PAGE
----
Good Tuesday. Breaking: Karl Lagerfeld, the influential fashion designer and longtime creative director of Chanel, has died at 85. (Want this by email? Sign up here.)
As McKinsey & Company advised some of the biggest companies in the world, the NYT reports, it may have had a vested interest in the outcome, through a little-known in-house hedge fund that holds stakes in some of the firm’s clients.
Little about the fund, the McKinsey Investment Office, is public. A large part of its approximately .3 billion in holdings is “concealed behind a tangle of shell companies in an island tax haven in the English Channel,” the NYT reports. As a result, “any intersections between McKinsey’s consulting work and the fund’s investments are largely hidden.”
The office took a stake in Valeant, the drug maker that was advised by McKinsey and is accused of improperly raising pharmaceutical prices. It also invested in Puerto Rican bonds while the firm advised the island on how to deal with its debt.
McKinsey says there’s no conflict of interest. It insists the office is run separately from its consulting operations, and that 90 percent of its funds are run by outside managers.
But it faces increasing skepticism about that from Congress and in various lawsuits. “A federal judge in Virginia last month reopened a coal-company bankruptcy case after learning that McKinsey had not disclosed, as required by law, that it was also among the company’s secured creditors, through MIO,” the NYT reports.
A coalition of 16 states, including California and New York, sued the Trump administration yesterday over his plan to use emergency powers to spend billions of dollars on a border wall, Charlie Savage and Robert Pear of the NYT report:
• “The clash raises questions over congressional control of spending, the scope of emergency powers granted to the president, and how far the courts are willing to go to settle such a dispute.”
• “Xavier Becerra, the attorney general of California, said in an interview that the president himself had undercut his argument that there was an emergency on the border.”
• “The lawsuit, California et al. v. Trump et al., says that the plaintiff states are going to court to protect their residents, natural resources and economic interests.”
• “Plaintiffs will need to establish standing by showing that they are suffering some particular injury from what Mr. Trump is doing. Several of the lawsuits involve people who own land or represent communities along the Mexican border in Texas, where Mr. Trump has put the focus of his emphasis on the need for more barriers.”
After a series of discussions between America and China in Beijing last week that President Trump called “very productive,” negotiators reopen their conversations in Washington this week.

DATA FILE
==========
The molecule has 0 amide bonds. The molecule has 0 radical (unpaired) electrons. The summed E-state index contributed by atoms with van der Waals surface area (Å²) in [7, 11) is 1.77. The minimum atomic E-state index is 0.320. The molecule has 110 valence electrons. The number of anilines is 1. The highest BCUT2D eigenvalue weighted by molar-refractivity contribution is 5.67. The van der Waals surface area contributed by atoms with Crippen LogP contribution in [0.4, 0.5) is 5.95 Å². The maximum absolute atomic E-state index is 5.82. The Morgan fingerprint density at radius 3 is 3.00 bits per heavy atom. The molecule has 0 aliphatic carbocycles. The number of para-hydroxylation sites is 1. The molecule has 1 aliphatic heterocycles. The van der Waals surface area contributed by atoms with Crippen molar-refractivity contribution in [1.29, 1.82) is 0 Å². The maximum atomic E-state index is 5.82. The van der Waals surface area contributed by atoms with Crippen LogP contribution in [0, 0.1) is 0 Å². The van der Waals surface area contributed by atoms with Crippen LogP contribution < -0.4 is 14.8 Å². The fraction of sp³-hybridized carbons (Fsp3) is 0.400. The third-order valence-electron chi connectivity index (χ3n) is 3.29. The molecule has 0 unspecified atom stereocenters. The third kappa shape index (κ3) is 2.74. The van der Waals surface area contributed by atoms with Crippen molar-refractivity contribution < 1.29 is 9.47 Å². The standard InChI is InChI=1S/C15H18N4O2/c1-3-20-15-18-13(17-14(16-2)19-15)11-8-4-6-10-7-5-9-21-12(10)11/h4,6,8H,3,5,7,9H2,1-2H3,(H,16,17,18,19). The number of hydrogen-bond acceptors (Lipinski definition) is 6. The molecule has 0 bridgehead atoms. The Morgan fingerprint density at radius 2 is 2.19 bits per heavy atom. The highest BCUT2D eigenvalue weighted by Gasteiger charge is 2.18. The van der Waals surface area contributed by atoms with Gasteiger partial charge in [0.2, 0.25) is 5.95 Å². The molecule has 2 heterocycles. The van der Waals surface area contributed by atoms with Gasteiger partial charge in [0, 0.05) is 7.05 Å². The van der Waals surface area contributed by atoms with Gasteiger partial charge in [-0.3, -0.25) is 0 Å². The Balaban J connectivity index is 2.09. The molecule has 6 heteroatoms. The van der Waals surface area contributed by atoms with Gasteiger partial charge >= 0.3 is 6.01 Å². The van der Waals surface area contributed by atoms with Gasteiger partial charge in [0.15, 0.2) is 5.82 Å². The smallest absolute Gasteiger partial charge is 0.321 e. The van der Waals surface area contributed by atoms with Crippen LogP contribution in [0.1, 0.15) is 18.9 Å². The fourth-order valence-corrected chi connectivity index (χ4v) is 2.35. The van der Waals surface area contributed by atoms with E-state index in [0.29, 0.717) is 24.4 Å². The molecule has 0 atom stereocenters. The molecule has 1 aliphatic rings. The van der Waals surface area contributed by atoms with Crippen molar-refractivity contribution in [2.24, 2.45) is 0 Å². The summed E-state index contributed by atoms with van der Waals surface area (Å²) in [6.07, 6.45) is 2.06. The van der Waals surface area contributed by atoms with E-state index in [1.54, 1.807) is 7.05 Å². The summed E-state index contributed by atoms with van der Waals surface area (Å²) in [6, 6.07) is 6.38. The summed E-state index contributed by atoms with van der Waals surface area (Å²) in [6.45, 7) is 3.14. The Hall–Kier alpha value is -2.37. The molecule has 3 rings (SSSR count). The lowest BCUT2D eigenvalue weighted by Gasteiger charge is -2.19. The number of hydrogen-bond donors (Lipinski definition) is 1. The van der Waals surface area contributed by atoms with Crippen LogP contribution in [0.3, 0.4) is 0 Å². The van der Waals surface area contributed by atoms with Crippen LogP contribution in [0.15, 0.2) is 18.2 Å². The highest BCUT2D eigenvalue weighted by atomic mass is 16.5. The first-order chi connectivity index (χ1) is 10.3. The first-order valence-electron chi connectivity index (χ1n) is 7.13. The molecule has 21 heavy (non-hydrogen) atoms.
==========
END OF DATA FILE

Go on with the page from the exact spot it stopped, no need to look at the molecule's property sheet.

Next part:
What’s happening: Negotiations kick off today. Then on Thursday and Friday, Vice Premier Liu He of China will meet with the U.S. trade representative, Robert Lighthizer, and Treasury Secretary Steven Mnuchin, according to Bloomberg.
What to expect: The Trump administration “is racing to strike a deal that will result in long-term reforms,” according to the WSJ, which notes that such a pact would “prove that tariffs are an effective battering ram to open markets around the world.”
But it’s not done yet. Despite Mr. Trump tweeting that “big progress being made on soooo many different fronts!” in these trade negotiations so far, the WSJ reports that “people briefed on the negotiations said big outstanding differences remain.”
More trade news: Why Mr. Trump may want to keep car tariffs in his back pocket. HSBC says the U.S.-China trade war is why it missed its profit targets.
With just over a week to go before a crucial vote, the British prime minister is facing shifting groupings in Parliament and a difficult diplomatic mission to the E.U.
Britain’s parties are splitting. Seven lawmakers have left Labour, the main opposition party, and formed a new Independent Group that might push for another referendum on Brexit. While initial reactions were largely unimpressed, the Telegraph reports that their ranks could swell, and that some members of Mrs. May’s Conservative party may also join.
And Mrs. May is running out of time. There are nine days left until a parliamentary vote that could seize control of the Brexit process from her. So this week, Bloomberg reports, she is mounting a last-ditch diplomatic push:
• “The British prime minister is planning to meet European Commission President Jean-Claude Juncker this week.”
• “Foreign Secretary Jeremy Hunt will travel to Berlin, Brussels and Copenhagen, while Brexit Secretary Steve Barclay is continuing his dialogue with the E.U.’s chief negotiator, Michel Barnier.”